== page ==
April 2001: After listening to you
(Mac) at the Life
Long Learning Conference in Missoula, we brainstormed ways to get parents to
attend. We came up with the idea that students could earn grade increases
through parents/adult attendance at your presentation. In our school, you can
loose from 2% to 5% in all classes if you mess up. Why not give students a way
to earn that back and to reward everyone for their participation? For each
parent attending, his/her child will earn a 2% grade increase in all classes, K
through 12. If anyone else in the community attends on behalf of a child, the
child receives a 1% grade increase per person registered for him/her.
Ultimately, students can earn a maximum of a 5% increase for all their classes.
We also proposed "closing down Sidney" for 1 1/2 hours that night to get every
adult in town to the meeting. We returned home and talked to our principal about
bringing you to Sidney.
April: We looked at the dates that would impact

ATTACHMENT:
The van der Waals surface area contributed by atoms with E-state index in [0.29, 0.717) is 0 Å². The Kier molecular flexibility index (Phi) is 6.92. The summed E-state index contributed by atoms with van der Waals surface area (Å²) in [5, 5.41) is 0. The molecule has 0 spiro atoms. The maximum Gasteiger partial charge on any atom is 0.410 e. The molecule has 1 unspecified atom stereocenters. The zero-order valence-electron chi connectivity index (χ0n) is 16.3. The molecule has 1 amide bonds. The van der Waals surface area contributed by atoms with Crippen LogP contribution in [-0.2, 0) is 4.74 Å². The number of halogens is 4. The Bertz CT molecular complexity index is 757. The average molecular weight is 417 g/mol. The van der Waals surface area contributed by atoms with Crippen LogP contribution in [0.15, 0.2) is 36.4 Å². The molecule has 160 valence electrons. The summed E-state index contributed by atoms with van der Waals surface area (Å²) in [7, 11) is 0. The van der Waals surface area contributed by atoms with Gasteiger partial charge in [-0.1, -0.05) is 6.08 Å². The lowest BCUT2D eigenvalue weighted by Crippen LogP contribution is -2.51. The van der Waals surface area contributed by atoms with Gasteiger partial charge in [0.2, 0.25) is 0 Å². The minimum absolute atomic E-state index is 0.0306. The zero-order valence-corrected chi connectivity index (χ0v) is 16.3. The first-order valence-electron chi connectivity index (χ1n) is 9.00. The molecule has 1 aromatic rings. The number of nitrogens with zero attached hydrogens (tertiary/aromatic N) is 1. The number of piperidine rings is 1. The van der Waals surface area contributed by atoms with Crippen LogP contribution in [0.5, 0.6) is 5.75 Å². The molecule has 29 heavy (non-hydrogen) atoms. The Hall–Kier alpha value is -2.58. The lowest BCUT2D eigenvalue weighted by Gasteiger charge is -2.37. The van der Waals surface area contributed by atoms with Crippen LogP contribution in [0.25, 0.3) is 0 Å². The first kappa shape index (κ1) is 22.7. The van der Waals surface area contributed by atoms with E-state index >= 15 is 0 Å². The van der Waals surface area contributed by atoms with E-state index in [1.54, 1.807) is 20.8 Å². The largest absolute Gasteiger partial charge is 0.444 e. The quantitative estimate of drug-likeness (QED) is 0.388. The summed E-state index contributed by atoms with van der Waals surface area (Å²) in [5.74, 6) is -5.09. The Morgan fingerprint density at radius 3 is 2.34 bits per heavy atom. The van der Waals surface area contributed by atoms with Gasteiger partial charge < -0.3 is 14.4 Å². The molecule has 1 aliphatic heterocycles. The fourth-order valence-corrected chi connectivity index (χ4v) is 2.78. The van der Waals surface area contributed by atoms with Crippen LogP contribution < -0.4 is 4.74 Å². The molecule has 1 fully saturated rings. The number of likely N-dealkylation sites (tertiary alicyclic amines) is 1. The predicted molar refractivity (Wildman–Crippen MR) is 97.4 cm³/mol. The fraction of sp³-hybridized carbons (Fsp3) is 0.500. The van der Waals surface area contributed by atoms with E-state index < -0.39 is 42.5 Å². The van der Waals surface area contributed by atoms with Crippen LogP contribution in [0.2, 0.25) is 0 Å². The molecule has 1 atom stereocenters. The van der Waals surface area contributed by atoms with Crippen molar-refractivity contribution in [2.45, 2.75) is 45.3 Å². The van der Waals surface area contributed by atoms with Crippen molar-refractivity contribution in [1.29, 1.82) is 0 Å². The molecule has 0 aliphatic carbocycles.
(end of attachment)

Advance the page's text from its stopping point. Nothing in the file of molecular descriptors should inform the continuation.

the most people. We chose the day before Teacher's Convention because you could
talk to students during the day, parents at night, and educators who came here
for Teacher's Convention the next morning. Kathi Roberts confirmed the dates with your organization (see
August 2001: We spoke to our high school
principal and superintendent about incentives to get parents involved and
received the go ahead. One of the reasons the superintendent was happy about
this is because we weren't just bringing in a speaker, we were also following up
with parenting classes. Our principal took the idea to the other
school principals and got their support also.